Supported by a grant from the Ontario Veterinary College Pet Trust Fund.
COMPARISON BETWEEN COMPUTED TOMOGRAPHY, FLUOROSCOPY, AND ULTRASONOGRAPHY FOR GUIDING PERCUTANEOUS INJECTION OF THE CANINE INTERVERTEBRAL DISC
Version of Record online: 12 MAR 2014
© 2014 American College of Veterinary Radiology
Veterinary Radiology & Ultrasound
Volume 55, Issue 5, pages 571–581, September/October 2014
How to Cite
MacKenzie, S. D., Caswell, J. L., Brisson, B. A., Gaitero, L. and Chalmers, H. J. (2014), COMPARISON BETWEEN COMPUTED TOMOGRAPHY, FLUOROSCOPY, AND ULTRASONOGRAPHY FOR GUIDING PERCUTANEOUS INJECTION OF THE CANINE INTERVERTEBRAL DISC. Veterinary Radiology & Ultrasound, 55: 571–581. doi: 10.1111/vru.12155
- Issue online: 12 SEP 2014
- Version of Record online: 12 MAR 2014
- Manuscript Accepted: 22 DEC 2013
- Manuscript Received: 7 OCT 2013
- Ontario Veterinary College Pet Trust Fund
- image guided;
- intervertebral disc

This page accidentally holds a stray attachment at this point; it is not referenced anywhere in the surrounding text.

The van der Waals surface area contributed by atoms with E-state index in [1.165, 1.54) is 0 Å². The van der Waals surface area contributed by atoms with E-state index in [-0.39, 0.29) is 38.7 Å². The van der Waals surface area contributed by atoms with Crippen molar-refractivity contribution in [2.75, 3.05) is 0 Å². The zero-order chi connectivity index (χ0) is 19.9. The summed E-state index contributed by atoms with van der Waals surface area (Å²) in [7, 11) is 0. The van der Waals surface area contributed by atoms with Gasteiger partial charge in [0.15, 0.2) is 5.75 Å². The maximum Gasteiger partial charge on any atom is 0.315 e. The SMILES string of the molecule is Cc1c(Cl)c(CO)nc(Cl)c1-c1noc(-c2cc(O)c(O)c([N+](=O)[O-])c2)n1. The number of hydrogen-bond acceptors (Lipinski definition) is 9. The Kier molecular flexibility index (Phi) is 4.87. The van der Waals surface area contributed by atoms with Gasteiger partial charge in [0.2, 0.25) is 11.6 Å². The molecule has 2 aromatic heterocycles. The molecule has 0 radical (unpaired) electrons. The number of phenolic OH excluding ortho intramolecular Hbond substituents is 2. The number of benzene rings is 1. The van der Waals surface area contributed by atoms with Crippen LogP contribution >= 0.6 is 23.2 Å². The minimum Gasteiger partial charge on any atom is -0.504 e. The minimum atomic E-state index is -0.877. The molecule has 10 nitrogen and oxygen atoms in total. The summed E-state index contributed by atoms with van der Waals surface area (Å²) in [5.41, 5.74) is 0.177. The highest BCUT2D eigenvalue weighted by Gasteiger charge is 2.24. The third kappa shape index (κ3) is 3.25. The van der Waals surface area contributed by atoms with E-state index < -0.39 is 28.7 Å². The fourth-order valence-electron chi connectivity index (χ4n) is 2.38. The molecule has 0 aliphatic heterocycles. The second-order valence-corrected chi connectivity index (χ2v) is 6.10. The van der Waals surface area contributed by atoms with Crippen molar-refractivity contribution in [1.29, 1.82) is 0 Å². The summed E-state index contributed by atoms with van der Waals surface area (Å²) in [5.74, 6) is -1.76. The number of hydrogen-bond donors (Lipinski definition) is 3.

A minimally invasive method for delivering injectable therapeutic agents would be desirable for the treatment of intervertebral disc disease in dogs. The purpose of this study was to compare computed tomography (CT), ultrasonography (US), and fluoroscopy modalities for guiding percutaneous injection into canine intervertebral discs. Intervertebral discs of 14 dog cadavers were injected with a gelified ethanol therapeutic agent. Successful injectate placement and injectate leakage were determined based on necropsy inspection of discs. Injection into the nucleus pulposus was successful in 55 of 78 (71%) of all injected discs. Injections guided using CT and fluoroscopy were significantly more successful than US-guided injections. Odds of successful injection without leakage were greater for CT vs. US (P = 0.0026) but there was no significant difference between CT and fluoroscopy (P = 0.0620). Injection success rates did not differ among vertebral sites or dog cadavers of varying weights. Forty-nine (63%) of injection sites had injectate leakage outside the disc and 10 of these involved structures within the vertebral canal. The highest rate of injection success with the least amount of leakage was achieved with CT guidance. Findings indicated that CT, fluoroscopy, and US are feasible modalities for guiding percutaneous injection of a gelified ethanol therapeutic agent into the canine intervertebral disc, with moderate to high success rates for different regions of the spine. However, a moderately high rate of injectate leakage occurred outside of the disc and this should be taken into consideration for future safety and efficacy studies.